Rule of Law is the basis for evaluation of all decisions (by the court) ...That rule cannot be compromised on the grounds of political expediency. To go by such considerations would be subversive of the fundamental principles of the Rule of Law and it would amount to setting a dangerous precedent.
A member of the Court, Justice Kapadia, while concurring with the lead judgement delivered by Hon. Justice Pasayat, opined thus;
The exercise of executive clemency is a matter of discretion and yet subject to certain standards. It is not a matter of privilege. It is a matter of performance of official duty...the power of executive clemency is not only for the benefit of the convict, but while exercising such a power the President or the Governor as the case may be, has to keep in mind the effect of his decision on the family of the victims, the society as a whole and the precedent it sets for the future. An undue exercise of this power is to be deplored.
The place of judicial review later became a settled law in the Supreme Court of India’s decision in Epuru Sudhakar & Anor v Government of Andhra Pradesh & Ors,  where the court held that, “clemency is subject to judicial review and it cannot be dispensed as a privilege or act of grace”.  The court further stated that;
The position, therefore, is undeniable that judicial review of the order of the President or the Governor under Article 72 or Article 161, as the case may be, is available and their orders can be impugned on the following grounds: (a) that the order has been passed without application of mind; (b)that the order is mala fide; (c) that the order has been passed on extraneous or wholly irrelevant considerations; (d) that relevant materials have been kept out of consideration; (d) that the order suffers from arbitrariness”.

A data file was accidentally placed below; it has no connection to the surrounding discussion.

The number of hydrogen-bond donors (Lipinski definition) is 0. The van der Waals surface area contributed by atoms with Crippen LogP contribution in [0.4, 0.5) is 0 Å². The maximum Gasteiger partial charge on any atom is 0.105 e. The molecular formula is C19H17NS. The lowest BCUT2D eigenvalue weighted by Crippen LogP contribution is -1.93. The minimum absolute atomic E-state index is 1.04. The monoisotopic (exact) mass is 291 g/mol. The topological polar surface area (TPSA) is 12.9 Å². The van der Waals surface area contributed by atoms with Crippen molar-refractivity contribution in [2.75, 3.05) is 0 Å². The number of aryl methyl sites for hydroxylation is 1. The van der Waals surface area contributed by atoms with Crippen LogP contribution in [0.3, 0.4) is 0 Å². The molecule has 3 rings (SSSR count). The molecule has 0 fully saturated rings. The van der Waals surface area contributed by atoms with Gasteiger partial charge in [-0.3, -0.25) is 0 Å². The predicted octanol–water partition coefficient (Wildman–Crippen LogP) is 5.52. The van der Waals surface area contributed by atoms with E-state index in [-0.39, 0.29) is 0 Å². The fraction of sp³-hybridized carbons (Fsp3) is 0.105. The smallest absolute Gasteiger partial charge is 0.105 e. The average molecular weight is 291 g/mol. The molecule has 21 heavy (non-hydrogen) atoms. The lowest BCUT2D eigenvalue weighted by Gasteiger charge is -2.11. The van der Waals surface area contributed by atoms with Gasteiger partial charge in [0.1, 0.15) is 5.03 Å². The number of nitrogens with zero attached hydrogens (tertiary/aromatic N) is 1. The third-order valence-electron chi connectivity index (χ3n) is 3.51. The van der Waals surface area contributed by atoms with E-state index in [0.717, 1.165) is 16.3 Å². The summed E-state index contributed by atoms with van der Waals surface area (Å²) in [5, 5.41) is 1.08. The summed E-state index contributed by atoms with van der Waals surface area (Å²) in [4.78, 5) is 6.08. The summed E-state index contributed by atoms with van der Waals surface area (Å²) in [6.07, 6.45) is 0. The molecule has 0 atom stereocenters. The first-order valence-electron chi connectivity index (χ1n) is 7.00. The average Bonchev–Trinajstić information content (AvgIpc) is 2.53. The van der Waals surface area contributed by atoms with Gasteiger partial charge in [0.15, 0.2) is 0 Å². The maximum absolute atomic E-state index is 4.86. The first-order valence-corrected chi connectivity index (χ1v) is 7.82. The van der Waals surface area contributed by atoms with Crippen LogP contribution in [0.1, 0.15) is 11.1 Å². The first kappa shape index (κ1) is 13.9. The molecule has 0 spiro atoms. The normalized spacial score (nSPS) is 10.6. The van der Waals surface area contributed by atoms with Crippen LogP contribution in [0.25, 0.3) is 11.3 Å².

Also, in Kuljit Singh v Lt. Governor of Delhi,  which was an earlier matter it was held that the Indian President’s power under Article 72 will be examined on the facts and circumstances of each case, and the court has the power of judicial review even on a matter which has been vested by the Constitution solely in the Executive.  It is instructive to state that a principle that greatly enabled the Indian experience above is the need to protect the fundamental rights of persons subjected to the criminal justice system.  In this regard, the Indian Supreme Court has spoken strongly in support of the right to life and personal liberty as two rights that must be vigilantly protected.  Hence, in order to better secure these rights, which are usually at the core of every pardoning process, it is important that the exercise of this power is subject to further approval by another branch of the same standing as the Executive.

Conclusion

The basis of vesting pardoning power in the hands of a sole individual, usually the President is for the purpose of efficiency and accountability with respect to the exercise thereof.  However, it has been established that this notion is grossly misplaced as this privilege has been abused. The Nigerian experience is not different from what has taken place in other presidential systems. It is on this basis that India’s constitutional development in this area, is a veritable example for Nigeria to follow. This paper has critically analysed the huge potentials for abuse in the current Nigerian framework, while also positioning side by side the wealth of ideas that can be tapped from the Indian system. 

It is sufficient to support the conclusion that though the grant of pardon is final once the President exercises his powers in this regard, for the development of Nigeria’s constitutional framework, it is important for persons so affected to challenge such grant in a court of competent jurisdiction asking for a judicial review. This is pre-eminently the time to put the law to test in this area, in order to ensure the proper functioning of the entire pardoning framework.